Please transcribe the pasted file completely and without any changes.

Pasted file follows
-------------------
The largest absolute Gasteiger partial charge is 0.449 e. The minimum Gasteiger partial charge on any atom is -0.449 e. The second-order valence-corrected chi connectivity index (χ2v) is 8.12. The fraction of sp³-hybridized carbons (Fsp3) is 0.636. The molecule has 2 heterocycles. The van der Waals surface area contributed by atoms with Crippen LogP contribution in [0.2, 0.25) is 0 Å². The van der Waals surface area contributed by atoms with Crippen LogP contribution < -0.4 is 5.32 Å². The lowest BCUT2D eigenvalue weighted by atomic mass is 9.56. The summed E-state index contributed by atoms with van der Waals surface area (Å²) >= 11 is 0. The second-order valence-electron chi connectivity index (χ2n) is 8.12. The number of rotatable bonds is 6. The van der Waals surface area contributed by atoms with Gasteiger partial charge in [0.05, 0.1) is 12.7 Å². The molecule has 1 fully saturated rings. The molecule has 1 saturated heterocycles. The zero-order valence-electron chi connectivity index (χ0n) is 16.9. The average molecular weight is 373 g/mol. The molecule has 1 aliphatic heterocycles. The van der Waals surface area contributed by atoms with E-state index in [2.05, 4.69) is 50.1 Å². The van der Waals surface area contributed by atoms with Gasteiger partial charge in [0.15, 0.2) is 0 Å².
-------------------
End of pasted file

The largest absolute Gasteiger partial charge is 0.449 e. The minimum Gasteiger partial charge on any atom is -0.449 e. The second-order valence-corrected chi connectivity index (χ2v) is 8.12. The fraction of sp³-hybridized carbons (Fsp3) is 0.636. The molecule has 2 heterocycles. The van der Waals surface area contributed by atoms with Crippen LogP contribution in [0.2, 0.25) is 0 Å². The van der Waals surface area contributed by atoms with Crippen LogP contribution < -0.4 is 5.32 Å². The lowest BCUT2D eigenvalue weighted by atomic mass is 9.56. The summed E-state index contributed by atoms with van der Waals surface area (Å²) >= 11 is 0. The second-order valence-electron chi connectivity index (χ2n) is 8.12. The number of rotatable bonds is 6. The van der Waals surface area contributed by atoms with Gasteiger partial charge in [0.05, 0.1) is 12.7 Å². The molecule has 1 fully saturated rings. The molecule has 1 saturated heterocycles. The zero-order valence-electron chi connectivity index (χ0n) is 16.9. The average molecular weight is 373 g/mol. The molecule has 1 aliphatic heterocycles. The van der Waals surface area contributed by atoms with E-state index in [2.05, 4.69) is 50.1 Å². The van der Waals surface area contributed by atoms with Gasteiger partial charge in [0.15, 0.2) is 0 Å².